The Bishop of Gloucester asked a question about government plans to implement parts of the Schools Bill, during a debate on improving the education system on 30th November 2022:
The Lord Bishop of Gloucester: My Lords, the Schools Bill was partly intended to remove barriers to enable church schools to fully embrace the journey towards academisation. Given that there has been no further progress on that Bill, what plan do the Government have for introducing the legislative parts of that Bill that were broadly agreed and are needed to secure the development of all schools?
On 13th June the House of Lords continued to debate the Government’s Schools Bill in committee. The Bishop of Chichester spoke in the debate, on behalf of the Bishop of Durham, introducing and responding to a number of amendments:
The Lord Bishop of Chichester: My Lords, I speak on behalf of my colleague, the right reverend Prelate the Bishop of Durham, and declare his interest as chair of the National Society.
On 13th June the House of Lords continued to debate the Government’s Schools Bill in committee. The Bishop of Bristol spoke in the debate, on behalf of the Bishop of Durham:
The Lord Bishop of Bristol: My Lords, I speak in place of my colleague, the right reverend Prelate the Bishop of Durham, who unfortunately cannot be present today. I declare his interest as chair of the National Society.
I rise briefly to welcome Amendment 40 in this group, which offers real clarity on the issue. We welcome the recognition it shows that the religious body must be involved in giving an interim trustee notice to the proprietor of an academy school with a religious character. We are grateful for the Minister’s continued work on this and hope this might provide a little encouragement at this point.
On 8th June 2022, the House of Lords debated the Government’s Schools Bill (HL) in its first day in committee. The Bishop of Durham spoke in the debate, on amendments to the first clause:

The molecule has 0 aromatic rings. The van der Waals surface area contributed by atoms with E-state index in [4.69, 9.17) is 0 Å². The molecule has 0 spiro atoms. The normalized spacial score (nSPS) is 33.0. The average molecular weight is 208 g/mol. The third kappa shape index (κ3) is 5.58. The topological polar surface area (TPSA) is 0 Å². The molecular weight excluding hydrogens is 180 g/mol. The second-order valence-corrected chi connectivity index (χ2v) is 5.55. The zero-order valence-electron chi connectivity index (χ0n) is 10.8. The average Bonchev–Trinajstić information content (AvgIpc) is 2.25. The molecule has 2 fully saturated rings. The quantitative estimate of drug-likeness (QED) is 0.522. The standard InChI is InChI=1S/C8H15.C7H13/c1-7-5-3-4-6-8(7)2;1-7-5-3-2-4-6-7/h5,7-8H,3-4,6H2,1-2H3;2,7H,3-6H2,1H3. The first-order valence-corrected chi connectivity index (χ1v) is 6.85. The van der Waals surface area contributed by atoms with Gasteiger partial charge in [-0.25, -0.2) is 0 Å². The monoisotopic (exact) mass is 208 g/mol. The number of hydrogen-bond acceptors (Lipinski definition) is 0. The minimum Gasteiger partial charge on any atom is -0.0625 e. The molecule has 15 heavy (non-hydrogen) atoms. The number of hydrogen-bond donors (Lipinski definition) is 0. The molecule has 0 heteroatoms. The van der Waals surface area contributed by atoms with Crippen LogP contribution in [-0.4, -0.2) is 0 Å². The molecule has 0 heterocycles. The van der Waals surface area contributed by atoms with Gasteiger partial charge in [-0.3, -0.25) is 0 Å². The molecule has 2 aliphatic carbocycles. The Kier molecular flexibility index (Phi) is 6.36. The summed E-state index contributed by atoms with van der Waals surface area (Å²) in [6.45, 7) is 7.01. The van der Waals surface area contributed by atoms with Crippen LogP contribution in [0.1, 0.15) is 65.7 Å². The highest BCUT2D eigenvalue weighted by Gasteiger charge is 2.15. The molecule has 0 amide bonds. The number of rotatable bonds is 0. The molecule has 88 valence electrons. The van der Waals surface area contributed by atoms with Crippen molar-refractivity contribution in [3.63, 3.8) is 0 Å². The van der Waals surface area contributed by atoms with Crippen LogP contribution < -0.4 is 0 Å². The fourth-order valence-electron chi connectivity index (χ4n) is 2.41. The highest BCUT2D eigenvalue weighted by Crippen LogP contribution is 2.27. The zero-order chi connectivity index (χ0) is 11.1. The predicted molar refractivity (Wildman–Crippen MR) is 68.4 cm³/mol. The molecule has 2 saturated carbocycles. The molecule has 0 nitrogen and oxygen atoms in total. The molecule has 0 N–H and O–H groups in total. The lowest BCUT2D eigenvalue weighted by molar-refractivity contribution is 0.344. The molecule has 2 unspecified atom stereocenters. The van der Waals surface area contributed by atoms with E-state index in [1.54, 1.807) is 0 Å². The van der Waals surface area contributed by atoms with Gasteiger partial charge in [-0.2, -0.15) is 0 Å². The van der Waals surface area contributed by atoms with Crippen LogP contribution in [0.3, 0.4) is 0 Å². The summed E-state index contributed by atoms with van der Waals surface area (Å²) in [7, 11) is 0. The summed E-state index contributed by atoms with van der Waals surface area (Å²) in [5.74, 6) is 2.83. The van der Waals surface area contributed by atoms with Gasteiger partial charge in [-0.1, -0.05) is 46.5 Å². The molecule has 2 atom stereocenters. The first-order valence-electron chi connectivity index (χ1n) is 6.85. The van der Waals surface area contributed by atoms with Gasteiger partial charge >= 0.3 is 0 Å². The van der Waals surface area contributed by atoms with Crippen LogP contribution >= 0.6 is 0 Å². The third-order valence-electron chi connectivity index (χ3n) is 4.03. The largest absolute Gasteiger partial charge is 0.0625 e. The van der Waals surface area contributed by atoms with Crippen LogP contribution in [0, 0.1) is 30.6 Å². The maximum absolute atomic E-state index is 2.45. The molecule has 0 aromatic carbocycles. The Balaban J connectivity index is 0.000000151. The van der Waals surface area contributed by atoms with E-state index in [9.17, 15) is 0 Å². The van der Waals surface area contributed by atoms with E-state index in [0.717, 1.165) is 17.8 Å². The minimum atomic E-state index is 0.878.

The Lord Bishop of Durham: My Lords, I have to declare my interest as chair of the National Society, which oversees Church of England schools, although obviously they are all devolved around each diocesan board. I also apologise that I cannot be here for days two and three in Committee. I have a long-standing family holiday booked, and my marriage and parenthood are more important. I assure noble Lords that things will be covered by other Members on these Benches.
I have been told clearly by Members of this House that I should be very concerned about Clause 1, and indeed Clauses 2, 3, 4, 5, 6, 7, 8 and so on. Because of the nature of the people who have expressed those concerns, I listened very carefully. However, in principle I am persuaded that the move towards full academisation warrants the Secretary of State being given some additional powers. I disagree with a large number here: I think the direction of travel is abundantly clear. It is full academisation. If that is the direction of travel, we need to ensure that system is appropriately covered.
On 23rd May 2022, the House of Lords debated the Schools Bill in its second reading. The Bishop of Durham spoke in the debate with regards to faith schools, teachers, and other points in the bill. The Bill was committed to a committee of the whole house.
The Lord Bishop of Durham: My Lords, I declare my specific interest as chair of the National Society. Noble Lords will know that the Church of England started mass education for the poor in England in 1811 through the work of the National Society. We built thousands of schools which have been at the heart of our commitment to the common good ever since. The state joined in this educational endeavour 50 years later. A strong mutual relationship developed, culminating in the dual system settlement in the 1944 Education Act.
Since a Labour Government introduced academies in the early 2000s, that system has been evolving but bringing complexity and fragmentation. Free schools added to this. Academies started as an innovation to bring fresh approaches to improve outcomes, especially for children in the most disadvantaged areas. There has been much success, although not in every case. Academies are now the predominant school type. As the system moves towards all schools being academies in a strong trust, it is right that we give detailed attention to ensure that academies are placed within a firm legislative context rather than rely on the largely contractual nature of the present arrangements.